When I got my first job in the software industry, it was an internship at Oracle in Dublin. I believed so much that I didn’t deserve it and I was so nervous on my first day that I would be found out to be a fraud. My plan was to take note of everything that was said that I didn’t understand and then spend my evenings researching and studying so that I would be able to catch up and not be found out. Hilariously, I even contemplated “wearing a wire” to record my 8 hour work days.
Despite my first week going well and not being as intimidating as I had anticipated, I never really got over the idea that I didn’t deserve to be there. As a result, I was always working long hours in order to try to be the best employee I could be. This mentality carried on for the first 10 years of my career.
It wasn’t until the pandemic came along that I realized how much of my personal wellbeing I had been gifting to my employers over the years.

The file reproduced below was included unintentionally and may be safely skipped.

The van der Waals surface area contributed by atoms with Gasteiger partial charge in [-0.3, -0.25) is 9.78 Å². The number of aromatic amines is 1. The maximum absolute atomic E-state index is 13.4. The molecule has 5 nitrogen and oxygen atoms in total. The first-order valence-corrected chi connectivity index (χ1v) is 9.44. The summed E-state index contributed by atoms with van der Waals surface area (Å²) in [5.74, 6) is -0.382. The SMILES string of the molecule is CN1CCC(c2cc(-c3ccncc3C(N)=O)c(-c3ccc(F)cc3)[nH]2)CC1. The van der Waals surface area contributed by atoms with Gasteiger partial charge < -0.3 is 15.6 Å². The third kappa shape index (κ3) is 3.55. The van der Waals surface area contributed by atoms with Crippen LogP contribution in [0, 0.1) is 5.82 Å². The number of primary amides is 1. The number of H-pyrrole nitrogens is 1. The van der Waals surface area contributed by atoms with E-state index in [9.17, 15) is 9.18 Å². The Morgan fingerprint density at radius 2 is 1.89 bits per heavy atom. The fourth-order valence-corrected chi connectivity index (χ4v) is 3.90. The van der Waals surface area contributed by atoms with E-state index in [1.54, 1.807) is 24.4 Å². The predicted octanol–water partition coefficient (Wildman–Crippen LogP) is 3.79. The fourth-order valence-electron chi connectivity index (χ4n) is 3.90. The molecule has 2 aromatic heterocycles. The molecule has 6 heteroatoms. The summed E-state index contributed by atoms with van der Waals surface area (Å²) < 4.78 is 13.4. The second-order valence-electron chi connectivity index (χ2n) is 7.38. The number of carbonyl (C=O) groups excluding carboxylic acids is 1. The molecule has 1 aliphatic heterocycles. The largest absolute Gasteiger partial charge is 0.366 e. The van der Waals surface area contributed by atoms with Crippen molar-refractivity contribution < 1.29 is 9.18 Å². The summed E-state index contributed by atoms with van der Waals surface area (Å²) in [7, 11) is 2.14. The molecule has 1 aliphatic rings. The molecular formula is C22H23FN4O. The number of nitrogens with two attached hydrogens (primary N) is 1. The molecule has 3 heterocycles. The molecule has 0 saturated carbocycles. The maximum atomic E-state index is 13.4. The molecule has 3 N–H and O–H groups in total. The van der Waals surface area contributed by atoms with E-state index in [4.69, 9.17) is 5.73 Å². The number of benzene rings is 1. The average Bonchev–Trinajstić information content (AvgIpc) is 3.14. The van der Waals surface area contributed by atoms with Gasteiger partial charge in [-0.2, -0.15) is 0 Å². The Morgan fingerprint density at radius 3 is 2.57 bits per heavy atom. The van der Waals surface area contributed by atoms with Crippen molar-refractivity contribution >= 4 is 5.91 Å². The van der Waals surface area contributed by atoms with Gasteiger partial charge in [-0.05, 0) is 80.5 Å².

Working remotely for my employer during the pandemic meant that my office was now at the end of my bed, and since everything recreational was closed, meetings started to creep later and later in the evening — it’s not like anyone had any plans they could use to get out of them.
I was no longer working from home, I was living at work, and something needed to change.
Harvard Business Review predicts that wellness will become the newest metric employers will use to analyze and to assess their employees’ mental, physical and financial health. How does your organization define wellness, and how does your organization measure wellness?
It’s important that people who work with and for me know that life comes before work.
Wellness for us is not just about company policies and processes, it’s also about setting an example. I’ve worked in organizations where the managers/owners are online and will respond to emails/queries 24/7. They put work first and life second. You’ll never hear of these people taking a long lunch to go to the gym or a late morning to drive a friend to the airport. These people are inadvertently setting the bar for their teams. As the founder, I try to be an example of life before work — that means being open to my team about what I’m doing and why. “I’m WFH today, got a gym class at 2pm”, “Will be online a bit later today, still tired from my trip at the weekend.”